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Viking Site in Canada Hinted by Satellite

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posted on Apr, 4 2016 @ 10:25 PM
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a reply to: YachiruKusajishi

It's in Newfoundland, Canada. It was discovered in the 1960's. It is a confirmed and accepted site of a Viking settlement in North America, prior to the Columbus expedition.




posted on Apr, 5 2016 @ 04:08 AM
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originally posted by: SprocketUK
a reply to: Soloprotocol

Well they found the roasted off bog ore which indicates metalworking.

Yeah, but they failed to give out a date for it...Why?



posted on Apr, 5 2016 @ 04:34 AM
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a reply to: Soloprotocol

Cos you can't carbon date iron.


They still have a lot of digging to do on the site, but I'd guess at some point they'll find something that is contemporary with the iron that can be dated.



posted on Apr, 5 2016 @ 06:12 AM
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a reply to: 001ggg100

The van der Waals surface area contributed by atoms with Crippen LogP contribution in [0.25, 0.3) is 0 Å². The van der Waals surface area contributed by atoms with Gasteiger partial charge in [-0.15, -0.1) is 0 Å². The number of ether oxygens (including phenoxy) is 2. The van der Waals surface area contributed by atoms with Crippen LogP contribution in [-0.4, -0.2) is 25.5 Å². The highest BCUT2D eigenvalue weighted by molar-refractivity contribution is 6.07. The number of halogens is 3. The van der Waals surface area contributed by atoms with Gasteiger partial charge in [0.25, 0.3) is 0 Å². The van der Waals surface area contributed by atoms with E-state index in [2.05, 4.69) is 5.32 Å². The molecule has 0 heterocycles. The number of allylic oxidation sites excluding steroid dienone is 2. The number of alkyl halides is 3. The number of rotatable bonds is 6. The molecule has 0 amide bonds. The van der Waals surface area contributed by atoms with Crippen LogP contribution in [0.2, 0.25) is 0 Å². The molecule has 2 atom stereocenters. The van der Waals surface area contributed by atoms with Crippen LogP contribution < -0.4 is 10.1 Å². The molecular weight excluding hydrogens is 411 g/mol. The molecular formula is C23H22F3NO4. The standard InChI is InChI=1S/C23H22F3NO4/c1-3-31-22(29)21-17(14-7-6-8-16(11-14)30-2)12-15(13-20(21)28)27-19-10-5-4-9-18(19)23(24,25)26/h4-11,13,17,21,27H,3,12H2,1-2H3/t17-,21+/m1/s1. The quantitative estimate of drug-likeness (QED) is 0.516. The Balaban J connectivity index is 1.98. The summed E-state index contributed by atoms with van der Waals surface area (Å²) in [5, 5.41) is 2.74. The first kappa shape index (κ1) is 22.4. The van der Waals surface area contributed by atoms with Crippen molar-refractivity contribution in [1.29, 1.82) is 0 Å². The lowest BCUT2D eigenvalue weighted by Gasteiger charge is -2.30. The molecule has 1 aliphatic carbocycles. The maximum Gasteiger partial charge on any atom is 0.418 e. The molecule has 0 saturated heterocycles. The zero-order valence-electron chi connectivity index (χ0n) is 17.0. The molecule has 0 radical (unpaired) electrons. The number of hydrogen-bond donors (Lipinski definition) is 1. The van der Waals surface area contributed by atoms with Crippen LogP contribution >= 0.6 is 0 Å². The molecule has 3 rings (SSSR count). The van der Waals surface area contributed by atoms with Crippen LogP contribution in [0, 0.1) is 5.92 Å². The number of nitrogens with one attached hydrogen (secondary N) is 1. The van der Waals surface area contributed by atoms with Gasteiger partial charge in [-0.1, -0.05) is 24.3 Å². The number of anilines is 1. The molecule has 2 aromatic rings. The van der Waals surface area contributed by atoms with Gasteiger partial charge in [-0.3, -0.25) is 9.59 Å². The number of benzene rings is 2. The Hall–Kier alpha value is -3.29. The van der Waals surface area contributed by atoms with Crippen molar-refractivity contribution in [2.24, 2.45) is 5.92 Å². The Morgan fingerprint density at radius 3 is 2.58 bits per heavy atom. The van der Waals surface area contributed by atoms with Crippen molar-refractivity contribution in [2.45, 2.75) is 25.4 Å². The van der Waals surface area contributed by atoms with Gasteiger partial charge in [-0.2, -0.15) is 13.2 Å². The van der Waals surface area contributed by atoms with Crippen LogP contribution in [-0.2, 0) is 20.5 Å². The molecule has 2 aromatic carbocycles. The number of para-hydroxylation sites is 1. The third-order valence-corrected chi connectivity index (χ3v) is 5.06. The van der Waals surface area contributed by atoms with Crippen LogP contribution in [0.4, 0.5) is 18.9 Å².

That is fascinating! I love how much new information I am learning from this forum!



posted on Apr, 5 2016 @ 06:43 AM
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originally posted by: SprocketUK
a reply to: Soloprotocol

Cos you can't carbon date iron.


They still have a lot of digging to do on the site, but I'd guess at some point they'll find something that is contemporary with the iron that can be dated.



Great program though all the same.



posted on Apr, 6 2016 @ 08:28 AM
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originally posted by: SprocketUK
a reply to: Soloprotocol

Cos you can't carbon date iron.


They still have a lot of digging to do on the site, but I'd guess at some point they'll find something that is contemporary with the iron that can be dated.


Since I know next to nothing about carbon dating I have to ask, wouldn't they be able to test the trace carbon left from being worked in a wood/peat burning fire? Both are organic material and should leave deposits in the metal as it's being worked or are those too small to test?



posted on Apr, 6 2016 @ 08:36 AM
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a reply to: looneylupinsrevenge

Think they need a bit more than a trace for that. They also need to find a source from a dateable layer in the soil to give context to the rest of the find.